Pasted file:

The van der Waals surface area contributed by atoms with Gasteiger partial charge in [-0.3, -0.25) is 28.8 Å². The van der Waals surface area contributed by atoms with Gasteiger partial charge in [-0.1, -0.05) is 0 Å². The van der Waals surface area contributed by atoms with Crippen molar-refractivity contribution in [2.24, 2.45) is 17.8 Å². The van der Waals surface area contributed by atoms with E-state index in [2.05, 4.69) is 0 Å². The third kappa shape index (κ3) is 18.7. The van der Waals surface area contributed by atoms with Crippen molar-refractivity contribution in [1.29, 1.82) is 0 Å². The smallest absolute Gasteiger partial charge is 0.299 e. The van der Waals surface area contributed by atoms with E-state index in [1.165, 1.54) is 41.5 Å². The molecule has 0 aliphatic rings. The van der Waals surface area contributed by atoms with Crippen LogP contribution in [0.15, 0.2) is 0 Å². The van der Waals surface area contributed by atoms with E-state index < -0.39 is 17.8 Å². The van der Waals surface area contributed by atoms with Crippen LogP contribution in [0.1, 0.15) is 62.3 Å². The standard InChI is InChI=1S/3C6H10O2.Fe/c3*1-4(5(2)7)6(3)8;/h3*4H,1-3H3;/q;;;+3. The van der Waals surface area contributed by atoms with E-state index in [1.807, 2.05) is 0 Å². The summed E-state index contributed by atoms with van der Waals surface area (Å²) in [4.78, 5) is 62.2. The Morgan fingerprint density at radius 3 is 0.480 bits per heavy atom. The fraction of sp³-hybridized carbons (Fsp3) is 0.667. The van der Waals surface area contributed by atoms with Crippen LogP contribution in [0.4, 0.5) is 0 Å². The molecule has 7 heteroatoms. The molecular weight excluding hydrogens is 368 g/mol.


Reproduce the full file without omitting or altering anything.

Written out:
The van der Waals surface area contributed by atoms with Gasteiger partial charge in [-0.3, -0.25) is 28.8 Å². The van der Waals surface area contributed by atoms with Gasteiger partial charge in [-0.1, -0.05) is 0 Å². The van der Waals surface area contributed by atoms with Crippen molar-refractivity contribution in [2.24, 2.45) is 17.8 Å². The van der Waals surface area contributed by atoms with E-state index in [2.05, 4.69) is 0 Å². The third kappa shape index (κ3) is 18.7. The van der Waals surface area contributed by atoms with Crippen molar-refractivity contribution in [1.29, 1.82) is 0 Å². The smallest absolute Gasteiger partial charge is 0.299 e. The van der Waals surface area contributed by atoms with E-state index in [1.165, 1.54) is 41.5 Å². The molecule has 0 aliphatic rings. The van der Waals surface area contributed by atoms with Crippen LogP contribution in [0.15, 0.2) is 0 Å². The van der Waals surface area contributed by atoms with E-state index < -0.39 is 17.8 Å². The van der Waals surface area contributed by atoms with Crippen LogP contribution in [0.1, 0.15) is 62.3 Å². The standard InChI is InChI=1S/3C6H10O2.Fe/c3*1-4(5(2)7)6(3)8;/h3*4H,1-3H3;/q;;;+3. The van der Waals surface area contributed by atoms with E-state index in [1.807, 2.05) is 0 Å². The summed E-state index contributed by atoms with van der Waals surface area (Å²) in [4.78, 5) is 62.2. The Morgan fingerprint density at radius 3 is 0.480 bits per heavy atom. The fraction of sp³-hybridized carbons (Fsp3) is 0.667. The van der Waals surface area contributed by atoms with Crippen LogP contribution in [0.4, 0.5) is 0 Å². The molecule has 7 heteroatoms. The molecular weight excluding hydrogens is 368 g/mol.